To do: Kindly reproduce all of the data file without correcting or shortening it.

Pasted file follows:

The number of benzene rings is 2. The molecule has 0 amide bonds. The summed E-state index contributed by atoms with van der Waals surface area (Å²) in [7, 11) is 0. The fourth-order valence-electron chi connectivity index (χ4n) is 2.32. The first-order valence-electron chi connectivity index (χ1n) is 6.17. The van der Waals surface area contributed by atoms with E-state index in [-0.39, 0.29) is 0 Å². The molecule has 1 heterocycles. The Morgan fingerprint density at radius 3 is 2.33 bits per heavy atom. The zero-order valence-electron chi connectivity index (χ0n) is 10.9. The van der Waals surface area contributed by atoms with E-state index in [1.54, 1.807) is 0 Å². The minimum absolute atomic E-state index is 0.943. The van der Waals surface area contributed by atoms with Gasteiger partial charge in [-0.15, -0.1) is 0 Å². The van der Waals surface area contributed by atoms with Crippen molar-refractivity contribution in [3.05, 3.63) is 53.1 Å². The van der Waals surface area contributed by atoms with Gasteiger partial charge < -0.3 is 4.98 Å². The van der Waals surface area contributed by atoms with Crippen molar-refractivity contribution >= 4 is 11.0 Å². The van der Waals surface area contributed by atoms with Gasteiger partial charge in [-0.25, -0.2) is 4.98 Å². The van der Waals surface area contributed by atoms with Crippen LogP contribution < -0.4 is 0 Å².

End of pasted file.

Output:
The number of benzene rings is 2. The molecule has 0 amide bonds. The summed E-state index contributed by atoms with van der Waals surface area (Å²) in [7, 11) is 0. The fourth-order valence-electron chi connectivity index (χ4n) is 2.32. The first-order valence-electron chi connectivity index (χ1n) is 6.17. The van der Waals surface area contributed by atoms with E-state index in [-0.39, 0.29) is 0 Å². The molecule has 1 heterocycles. The Morgan fingerprint density at radius 3 is 2.33 bits per heavy atom. The zero-order valence-electron chi connectivity index (χ0n) is 10.9. The van der Waals surface area contributed by atoms with E-state index in [1.54, 1.807) is 0 Å². The minimum absolute atomic E-state index is 0.943. The van der Waals surface area contributed by atoms with Gasteiger partial charge in [-0.15, -0.1) is 0 Å². The van der Waals surface area contributed by atoms with Crippen molar-refractivity contribution in [3.05, 3.63) is 53.1 Å². The van der Waals surface area contributed by atoms with Gasteiger partial charge < -0.3 is 4.98 Å². The van der Waals surface area contributed by atoms with Crippen molar-refractivity contribution >= 4 is 11.0 Å². The van der Waals surface area contributed by atoms with Gasteiger partial charge in [-0.25, -0.2) is 4.98 Å². The van der Waals surface area contributed by atoms with Crippen LogP contribution < -0.4 is 0 Å².